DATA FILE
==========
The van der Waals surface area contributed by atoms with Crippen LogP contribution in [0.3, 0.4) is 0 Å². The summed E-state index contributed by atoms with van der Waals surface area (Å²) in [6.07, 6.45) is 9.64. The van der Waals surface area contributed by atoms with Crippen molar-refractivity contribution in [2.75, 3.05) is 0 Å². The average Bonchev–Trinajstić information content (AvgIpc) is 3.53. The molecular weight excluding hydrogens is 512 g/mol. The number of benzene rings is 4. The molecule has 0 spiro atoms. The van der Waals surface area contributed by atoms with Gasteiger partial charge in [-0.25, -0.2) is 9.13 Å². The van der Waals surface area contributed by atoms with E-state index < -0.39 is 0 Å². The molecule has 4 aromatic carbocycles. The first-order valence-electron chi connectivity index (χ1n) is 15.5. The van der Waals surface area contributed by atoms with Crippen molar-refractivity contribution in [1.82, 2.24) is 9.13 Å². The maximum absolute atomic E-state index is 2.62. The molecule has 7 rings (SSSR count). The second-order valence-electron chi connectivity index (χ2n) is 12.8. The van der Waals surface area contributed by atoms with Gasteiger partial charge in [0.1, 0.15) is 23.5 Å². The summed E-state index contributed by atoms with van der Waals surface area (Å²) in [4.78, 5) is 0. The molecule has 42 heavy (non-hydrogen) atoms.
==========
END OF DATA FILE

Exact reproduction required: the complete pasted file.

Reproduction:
The van der Waals surface area contributed by atoms with Crippen LogP contribution in [0.3, 0.4) is 0 Å². The summed E-state index contributed by atoms with van der Waals surface area (Å²) in [6.07, 6.45) is 9.64. The van der Waals surface area contributed by atoms with Crippen molar-refractivity contribution in [2.75, 3.05) is 0 Å². The average Bonchev–Trinajstić information content (AvgIpc) is 3.53. The molecular weight excluding hydrogens is 512 g/mol. The number of benzene rings is 4. The molecule has 0 spiro atoms. The van der Waals surface area contributed by atoms with Gasteiger partial charge in [-0.25, -0.2) is 9.13 Å². The van der Waals surface area contributed by atoms with E-state index < -0.39 is 0 Å². The molecule has 4 aromatic carbocycles. The first-order valence-electron chi connectivity index (χ1n) is 15.5. The van der Waals surface area contributed by atoms with Crippen molar-refractivity contribution in [1.82, 2.24) is 9.13 Å². The maximum absolute atomic E-state index is 2.62. The molecule has 7 rings (SSSR count). The second-order valence-electron chi connectivity index (χ2n) is 12.8. The van der Waals surface area contributed by atoms with Gasteiger partial charge in [0.1, 0.15) is 23.5 Å². The summed E-state index contributed by atoms with van der Waals surface area (Å²) in [4.78, 5) is 0. The molecule has 42 heavy (non-hydrogen) atoms.